Monday, January 26, 2015

The Best Opening Chord Ever

Over the weekend I had a chance to go to a screening of A Hard Day’s Night, the Beatles’ first (and best) movie. Was dubbed a 50th anniversary showing, although that milestone passed a few months back as it first premiered in the late summer of 1964.

I’d seen it many times before, of course, although it was great fun to watch it with an audience. They didn’t scream like the kids apparently did back in the day, but there was a lot of laughing and people obviously enjoying the show. The venue also had a nice, brief introductory lecture by a local academic who shared some background regarding the making of the film.

He also talked a little about the spectacular opening chord with which the song begins (and the film, too). He subscribed to the theory that John and George are each striking different chords, Paul is hitting a note on the bass, Ringo is tapping both his snare drum and a cymbal, and producer George Martin is also hitting a chord on a Steinway. However it is constructed, it’s gotta be the best first impression ever.

He suggested (correctly) that it was essentially intended as an “exploitation” film -- i.e., a vehicle by which to exploit a batch of new Beatles tunes not unlike the Presley pics that were appearing two or three times per year back then. But it turned out to be so much more, thanks largely to Alun Owen’s inspired screenplay, the unanticipated comic talents of the Fab Four, and, of course, all of those genuinely transporting songs.

The boys do play cards in the film. Early on, while aboard the train, they play a game while also performing “I Should Have Known Better.” Not sure what the game is -- it’s not poker, but some trick-taking game like a version of rummy or Euchre, with Ringo appearing to win. Just after that scene Ringo gets an invitation to visit a gambling club -- “The Circle Club” -- amid his fan mail, but Paul’s grandfather steals it and ends up there playing baccarat until the boys collect him back.

My favorite part is the conclusion and the medley of tunes played for the television show, with the last one -- “She Loves You” -- the best of the bunch. It’s hard to explain, but I feel some weird, hard tug of nostalgia watching it, as though I don’t want the song to end. I think it’s partly related to my father having told me a story of going to see A Hard Day’s Night back in ’64 while on a trip to Washington, D.C., and what a memorable occasion that was for him.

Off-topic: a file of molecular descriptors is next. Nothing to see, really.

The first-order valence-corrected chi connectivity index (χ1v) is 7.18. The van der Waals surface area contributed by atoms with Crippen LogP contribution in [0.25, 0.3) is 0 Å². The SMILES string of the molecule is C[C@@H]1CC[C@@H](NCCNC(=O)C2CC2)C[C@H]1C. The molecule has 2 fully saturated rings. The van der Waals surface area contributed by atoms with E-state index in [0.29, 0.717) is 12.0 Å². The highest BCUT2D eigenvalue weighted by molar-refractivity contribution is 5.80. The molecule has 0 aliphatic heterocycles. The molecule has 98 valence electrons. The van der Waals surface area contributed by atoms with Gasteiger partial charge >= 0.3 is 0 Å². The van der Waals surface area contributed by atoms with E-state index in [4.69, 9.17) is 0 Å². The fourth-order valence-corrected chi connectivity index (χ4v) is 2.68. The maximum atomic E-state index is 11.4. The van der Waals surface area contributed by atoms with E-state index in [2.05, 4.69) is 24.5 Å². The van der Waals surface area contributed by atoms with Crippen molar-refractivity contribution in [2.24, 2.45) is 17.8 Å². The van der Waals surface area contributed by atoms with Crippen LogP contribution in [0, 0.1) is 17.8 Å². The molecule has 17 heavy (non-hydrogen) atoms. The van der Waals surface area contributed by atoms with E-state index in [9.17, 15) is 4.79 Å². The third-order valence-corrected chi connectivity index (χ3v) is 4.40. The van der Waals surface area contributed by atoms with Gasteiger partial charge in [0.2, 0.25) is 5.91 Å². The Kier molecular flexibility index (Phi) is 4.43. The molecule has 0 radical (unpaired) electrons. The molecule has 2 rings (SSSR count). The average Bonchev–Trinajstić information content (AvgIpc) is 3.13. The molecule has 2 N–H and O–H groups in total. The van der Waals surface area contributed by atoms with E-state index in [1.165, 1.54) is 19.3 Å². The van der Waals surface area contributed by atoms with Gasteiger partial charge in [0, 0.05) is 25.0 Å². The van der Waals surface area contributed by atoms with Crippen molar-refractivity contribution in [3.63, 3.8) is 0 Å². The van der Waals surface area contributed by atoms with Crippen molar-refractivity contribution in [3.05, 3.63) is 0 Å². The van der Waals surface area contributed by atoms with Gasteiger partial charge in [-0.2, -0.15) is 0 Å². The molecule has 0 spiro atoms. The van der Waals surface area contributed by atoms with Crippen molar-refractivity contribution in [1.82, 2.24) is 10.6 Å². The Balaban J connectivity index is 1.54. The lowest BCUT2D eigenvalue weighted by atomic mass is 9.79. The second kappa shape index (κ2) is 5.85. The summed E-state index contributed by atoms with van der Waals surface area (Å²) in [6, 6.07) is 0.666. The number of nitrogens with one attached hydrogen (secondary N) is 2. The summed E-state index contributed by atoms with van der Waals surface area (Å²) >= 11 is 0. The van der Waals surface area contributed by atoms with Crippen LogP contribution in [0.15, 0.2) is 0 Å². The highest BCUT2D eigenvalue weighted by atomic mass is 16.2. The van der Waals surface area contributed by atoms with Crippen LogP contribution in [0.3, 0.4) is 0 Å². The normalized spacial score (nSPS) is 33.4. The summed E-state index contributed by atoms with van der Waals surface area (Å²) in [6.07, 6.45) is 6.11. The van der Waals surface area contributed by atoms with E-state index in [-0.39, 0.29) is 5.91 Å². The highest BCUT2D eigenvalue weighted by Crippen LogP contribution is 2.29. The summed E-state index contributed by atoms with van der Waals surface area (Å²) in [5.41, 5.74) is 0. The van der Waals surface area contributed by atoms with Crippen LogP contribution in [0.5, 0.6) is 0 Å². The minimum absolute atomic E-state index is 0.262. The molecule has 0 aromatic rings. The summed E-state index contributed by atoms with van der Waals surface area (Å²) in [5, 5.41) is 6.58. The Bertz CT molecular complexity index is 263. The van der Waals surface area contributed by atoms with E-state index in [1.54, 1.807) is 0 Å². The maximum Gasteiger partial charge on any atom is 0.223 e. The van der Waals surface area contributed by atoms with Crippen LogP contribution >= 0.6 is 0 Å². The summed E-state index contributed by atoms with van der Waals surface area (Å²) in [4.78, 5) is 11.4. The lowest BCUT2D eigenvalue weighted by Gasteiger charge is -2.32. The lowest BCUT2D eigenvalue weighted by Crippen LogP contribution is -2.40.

By coincidence, last week I happened to dial up a documentary about the Knack on YouTube -- Getting the Knack -- and after getting hooked by the first few minutes ended up watching (and enjoying) the whole thing. The Knack ruled the summer of 1979 as far as pop music went, and while I was a Beatle fan previously Get the Knack was one of the very first albums I ever bought, and I remember the record store owner pointing out to me how it was a No. 1 record when I did.

As the doc pointed out, the Knack pretty obviously appropriated certain elements of the Beatles pop “formula” (as it were), such as with the LP packaging (and title, which paraphrased Meet the Beatles), the band’s look, and their sound (to an extent). They’d similarly appeal to a teen and preteen crowd, too, “conquering” America for a short while, anyway, and thus furthering the comparisons.

The film talks about how the Knack chose their name -- apparently after a bit of surfing through a dictionary looking for interesting words. I’d always thought that, too, was a conscious bit of Beatle following. After all, the director of A Hard Day’s Night was Richard Lester, and his very next film was a comedy called The Knack... and How to Get It. But there was no mention of that in the doc.

Of course for the Knack things didn’t continue so swimmingly, their great first impression not lasting for them. Though talented, they hadn’t the deep well of creativity the Beatles did. But that wasn’t the only reason they weren’t able to sustain their success.

The fellow introducing A Hard Day’s Night pointed out to us how integral Brian Epstein, the Beatles manager, was to their early success, including helping facilitate the making of the film. Meanwhile the Knack clearly lacked such guidance, with various poor decisions by those who managed them (e.g., having them not give interviews, snub the Grammys, refuse invites to appear on American Bandstand and Saturday Night Live, etc.) helping fuel a swift, aggressive backlash that took them down as fast as they’d been built up.

I guess I feel a bit of nostalgia for the Knack, too, even if I don’t dial up their music all that much anymore. I’ll always keep playing the Beatles, though.

Here, enjoy the opening of the film -- and that chord!

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